175
175

PROPERTY FROM A DISTINGUISHED EUROPEAN COLLECTION

Balthus
ETUDE POUR LES BEAUX JOURS
Estimate
200,000300,000
JUMP TO LOT
175

PROPERTY FROM A DISTINGUISHED EUROPEAN COLLECTION

Balthus
ETUDE POUR LES BEAUX JOURS
Estimate
200,000300,000
JUMP TO LOT

Details & Cataloguing

Impressionist & Modern Art Day Sale

|
London

Balthus
1908 - 2001
ETUDE POUR LES BEAUX JOURS
signed with the intial B and dated 44 (lower left)
oil on paper laid down on canvas
37.9 by 45.7cm., 14 7/8 by 18in.
Painted in 1944.
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Provenance

Galerie Henriette Gomes, Paris
Acquired from the above by the present owner in the late 1980s

Exhibited

Ornans, Musée Gustave Courbet, Balthus dans la maison de Courbet, 1992, no. 17

Literature

Virginie Monnier, Balthus, Catalogue raisonné de l'œuvre complet, Paris, 1999, no. P 150, illustrated p. 145 and in colour p. 74

Catalogue Note

Etude pour Les Beaux jours, in the Hirshhorn Museum and Sculpture Garden in Washington, is considered to be one of the masterpieces of Balthus’ œuvre. The present work is one of two known studies for this work, executed in 1944, painted at a time when Europe was being ravaged by the Second World War. Balthus’ painting of this period can arguably be seen as a response to this international turmoil, yet the title of the present work alludes to better times. Pierre Jean Jouve, the French writer, novelist and poet who knew Balthus well dedicated a text on Les Beaux-jours in his Proses published in 1960. In his short text, inspired by Balthus’ work, he evokes the ‘beaux jours…quand toute grâce baignait l’univers en innocence’ (in Balthus (exhibition catalogue), Centre Pompidou, Musée National d’Art Moderne, Paris, 1983-84, p. 67).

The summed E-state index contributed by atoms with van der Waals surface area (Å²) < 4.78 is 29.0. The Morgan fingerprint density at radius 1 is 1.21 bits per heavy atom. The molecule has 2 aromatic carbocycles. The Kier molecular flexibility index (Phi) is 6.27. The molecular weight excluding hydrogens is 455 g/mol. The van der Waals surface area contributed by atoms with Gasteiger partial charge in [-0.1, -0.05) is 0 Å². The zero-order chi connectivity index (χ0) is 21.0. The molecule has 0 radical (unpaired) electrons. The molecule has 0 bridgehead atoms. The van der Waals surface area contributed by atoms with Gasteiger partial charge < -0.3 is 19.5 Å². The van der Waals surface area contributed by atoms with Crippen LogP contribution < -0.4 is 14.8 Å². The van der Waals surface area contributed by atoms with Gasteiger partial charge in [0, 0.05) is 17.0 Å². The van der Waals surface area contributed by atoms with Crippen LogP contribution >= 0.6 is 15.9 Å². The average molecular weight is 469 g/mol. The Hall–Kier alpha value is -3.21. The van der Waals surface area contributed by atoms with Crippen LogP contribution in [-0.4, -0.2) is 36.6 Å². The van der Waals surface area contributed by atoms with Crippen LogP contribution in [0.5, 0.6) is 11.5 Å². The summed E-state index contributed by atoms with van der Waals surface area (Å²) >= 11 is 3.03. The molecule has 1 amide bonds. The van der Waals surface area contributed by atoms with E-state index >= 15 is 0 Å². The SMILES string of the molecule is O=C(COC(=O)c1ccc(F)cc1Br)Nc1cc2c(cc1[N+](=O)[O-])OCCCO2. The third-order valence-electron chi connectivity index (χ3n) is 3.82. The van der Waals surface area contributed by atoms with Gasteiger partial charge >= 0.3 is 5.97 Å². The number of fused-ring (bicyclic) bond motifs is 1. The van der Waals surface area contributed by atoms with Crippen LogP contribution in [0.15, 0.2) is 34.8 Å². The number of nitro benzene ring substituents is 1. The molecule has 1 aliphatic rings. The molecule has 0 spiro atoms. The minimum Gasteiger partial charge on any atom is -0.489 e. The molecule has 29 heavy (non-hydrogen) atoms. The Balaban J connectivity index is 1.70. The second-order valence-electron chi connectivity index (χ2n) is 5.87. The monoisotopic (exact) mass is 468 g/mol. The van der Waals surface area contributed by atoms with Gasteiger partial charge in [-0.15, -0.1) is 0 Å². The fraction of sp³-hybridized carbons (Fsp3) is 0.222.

Away from the immediate threat of war, Balthus focussed much of his work on languid and quiet interior scenes. In the present work, the painter juxtaposes a fireplace in the background with the portrayal of a young girl reclining in her chaise-longue holding up a mirror, a frequent iconic pose in Balthus’ works. The reclining girl is a motif which echo the state of sleep and awareness, and on this particular pose the artist writes in his memoirs, ‘There is no more exacting discipline than capturing these variations in faces and poses of my daydreaming young girls. The drawing's caress seeks to rediscover a childlike grace that vanishes so quickly, leaving us with an inconsolable memory. The challenge is to track down the sweetness so that graphite on paper can re-create the fresh oval of a face, a shape close to angels' faces’ (Balthus, Vanished Splendors, A Memoir, New York, 2002, p. 65). Seated in a bourgeois interior, the young girl is caught in the act of admiring her features, echoing the Greek myth of Narcissus and his death provoked by self-contemplation. The influence of the Italian primitives, such as Piero della Francesca, is referenced in the sfumatic glow and light tones of Etude pour Les Beaux Jours. The interior further echoes Matisse’s works from the late 20s, in which background and foreground as well as decorative motifs are fused into one to achieve a very distinct depiction of space.

Impressionist & Modern Art Day Sale

|
London